FN K, Fisher FN D. Griffith FN T. FN D, FN L, Petersen
FN T. Rice FN H. Sutliffe
MMC W, Johnson
MM1 B. Morrow MM2 M. Crowe
MM2 L. Ellis
MM2 T. Hay
BT2 G. Mathis MM2 D.
MM2 K. Rassett
MM3 J. Deakins MM3 T- Gard
MM3 E. Jensen MM3 J. McQueen
MMFN R FN C Bergel FN H Downs FN G. Harris FN O. Rivera FN W Stone FA K Cook
If Mr. Burke can do 1t
LTJG R. MCMah2.n
MM1 E. Banse EM1 L. ' . EM2 V. Dodson EM2 H. Fuller MM2 W, EN2 C. Luethje EM2 R. Miller
What th1s a1r compressor needs IS a new sh1p!
EM2 D. Smith MR2 G. Stiles IC2 J. Vingis EM2 W. Weaver IC3 R. DC3 D. Barber
I 5 ff' fayfj W
What was the last word? Well, ah I don't know, ask Weaver
EM3 D, EN3 R. EM3 A. Counts SFP3 C. Gann SFP3 A, MR3 D, DC3 A,
Carlson Crenshaw Gardner Gilliland Gonzales
IC3 D, Ladd
EN3 L. Watko
YNSN J, SFMFN J, MMFN M. FN G. Bonneau FN L. Cobb SN G. KING FA L. Cross
Bukowski Kemeny Lafferty
SH1 H. Cots CS1 R. Cook SK1 R. SK1 R. Matchen SDH2 Frasier SK2 H, Gillespie DK2e F. Keanon
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It says here they're doing away with the foc's1
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Say Dave, when are you opening the store?
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Perhaps the saddest
moment in the life of
any Navy man is when
he leaves his loved ones.
It is not easily done,
but required of those
who go to sea in ships.
We sa our oodb es
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and Cast off all lines,
knowing it will be seven
months before we again
see these familiar
The Panama Canal
hastens our transit to
the Pacific Ocean,
which offers . .
T im e -- f oir extensive
training enroute the
Gun crews drill to a-
chieve precision team-
work for future shore
The Captain carefully
studies future strategy
W f f,
General Quarters I I I
This time it's for real
. . . a hit of fear shows
in everyo11e's eyes.
The long hours of train-
ing pay off as shell after
shell goes smoothly into
Split-second decisions are made
The enemy positlon is plotted.
Watchful eyes scan the enemy shore, as .
The ship speeds in for the kill
Target destroyed ! I I
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X S Q5 I
Tension eases as the
word is passed--"Mis-
Then a brief moment
of relaxation . . .
and much-needed sleep
ishment . .
But in remembering the
excitement of the gun
line, let us not for-
get . . .
The Admirai arrives with... A Well-done for the Captain
Visitors, of all kinds...
The Army arrives on deck. The Coast Guard gets a hand-out
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Paper work... The letter from home...
' And the lighter moments.
I'm a shellback
I'm a shellbackl!
N o stars this morning
What do we do now that we've captured
run us pretty hard
We're correctmg that 11st now, S1
A familiar sight
f:zgg'mm1 , 'xmzlm summmu
M,Zf1iTYiT X. f x..,1 S1
Passing through the mighty locks
Make this one large
Thousands pay homage to the men lost on the U.S.S. Arizona.
The S.S. Lurline - -
some people have
to pay. a
Statue of Kamehameha,
the great Hawaiian king.
The Pali Highway tunnels through the mountain
A view of downtown Honolulu
ff fl 7 4 .'
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Statue of King Kamehameha
White Sands at Army Sub Base, Buckner Bay
PERRY visited Subic Bay three times during the cruise.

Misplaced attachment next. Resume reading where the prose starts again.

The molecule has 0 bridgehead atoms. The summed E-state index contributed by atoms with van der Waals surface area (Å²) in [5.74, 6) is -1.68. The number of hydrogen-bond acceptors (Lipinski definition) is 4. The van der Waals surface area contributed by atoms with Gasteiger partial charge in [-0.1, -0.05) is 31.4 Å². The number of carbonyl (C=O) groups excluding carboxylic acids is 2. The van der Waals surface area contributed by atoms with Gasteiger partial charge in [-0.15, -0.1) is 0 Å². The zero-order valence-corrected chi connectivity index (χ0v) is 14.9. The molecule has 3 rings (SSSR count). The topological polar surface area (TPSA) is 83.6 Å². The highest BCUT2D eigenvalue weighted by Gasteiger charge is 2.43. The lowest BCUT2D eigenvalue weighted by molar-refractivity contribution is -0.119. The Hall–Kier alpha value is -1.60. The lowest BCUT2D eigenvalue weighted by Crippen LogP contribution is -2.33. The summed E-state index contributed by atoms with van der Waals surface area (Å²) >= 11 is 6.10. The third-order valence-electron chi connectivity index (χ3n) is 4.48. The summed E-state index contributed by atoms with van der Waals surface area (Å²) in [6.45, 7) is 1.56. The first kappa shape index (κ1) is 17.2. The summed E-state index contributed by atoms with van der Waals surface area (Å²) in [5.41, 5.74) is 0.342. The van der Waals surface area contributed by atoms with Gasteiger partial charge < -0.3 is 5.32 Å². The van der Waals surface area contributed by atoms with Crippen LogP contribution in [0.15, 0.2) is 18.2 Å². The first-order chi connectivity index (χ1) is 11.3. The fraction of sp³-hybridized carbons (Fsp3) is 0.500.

The base exchanges, recreation facilities and clubs
made for good liberty.
Some of. us enjoyed local culture in colorful Philippine musical.
Top photo: Great originality is used in painting
local taxicabs. Bottom photo: "Where there's life,
there's San Miguel."
Typical rural scene near Subic - Filipino farmer d t d p i
and smiling daughter, Water buffalo and rice field, fl "fif4r' tfy't W titl t
A trip across the river to Olongapo
proved to be a most popular. way to
Japanese girls in kimonos--the traditional
Tokyo sure has become we-sternized
Top photo: Night life in Wor1d's largest city is second
to none. Instead of "Gay Pareef' it,s now "Terrific Tokyof
Bottom photo: Japanese Wrestlers - - pretty rough boys
62Le func! 0 flee riding Jun H
One of the memorable sights of our
cruise was the size and majesty of
,Iapan's famed Mount Fuji.
"Teahouse of the August Moon"?
J apanese sunset
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Crowded street scene
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Riding the train to the top of Victoria Peak
Families living on their Sampans
Aihfine old hotel in Hong Kong
Junks in the harbor
Hong Kong - The earl of the Orient!
Central district of Hong Kong as seen from "The Peak?
Top photo: "The Sea Palace," floating restaurant. Bottom
photo: Refugees from Red China prefer to live as "Squat-
ters" here rather than behind the Bamboo Curtain.
Many Hong Kong gals reminded us
of our sisters at home.
If lt feels good I'11 try lt
'I've been to h cki school '
Tiger Balm Gardens
Mosque in Malay
New Royal Palace
Panoramic View from St. Martin
Mt. Vesuvius at sunset
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The harbor and the Cathedral
Beaches of New Palma
Leaving the Med--Passing the "Rock
Ponta Del Gada Harbor
Home at last
2 EDITOR'S PAGE
V92 Us fag,
CRUISE BOOK STAFF
ENS J. A. Stabb
CHIEF Hetzel V
72 Marceline, Mo., U.S.A.
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Suggestions in the Newman K Perry (DDR 883) - Naval Cruise Book collection:
Are you trying to find old school friends, old classmates, fellow servicemen or shipmates? Do you want to see past girlfriends or boyfriends? Relive homecoming, prom, graduation, and other moments on campus captured in yearbook pictures. Revisit your fraternity or sorority and see familiar places. See members of old school clubs and relive old times. Start your search today!
Looking for old family members and relatives? Do you want to find pictures of parents or grandparents when they were in school? Want to find out what hairstyle was popular in the 1920s? E-Yearbook.com has a wealth of genealogy information spanning over a century for many schools with full text search. Use our online Genealogy Resource to uncover history quickly!
Are you planning a reunion and need assistance? E-Yearbook.com can help you with scanning and providing access to yearbook images for promotional materials and activities. We can provide you with an electronic version of your yearbook that can assist you with reunion planning. E-Yearbook.com will also publish the yearbook images online for people to share and enjoy.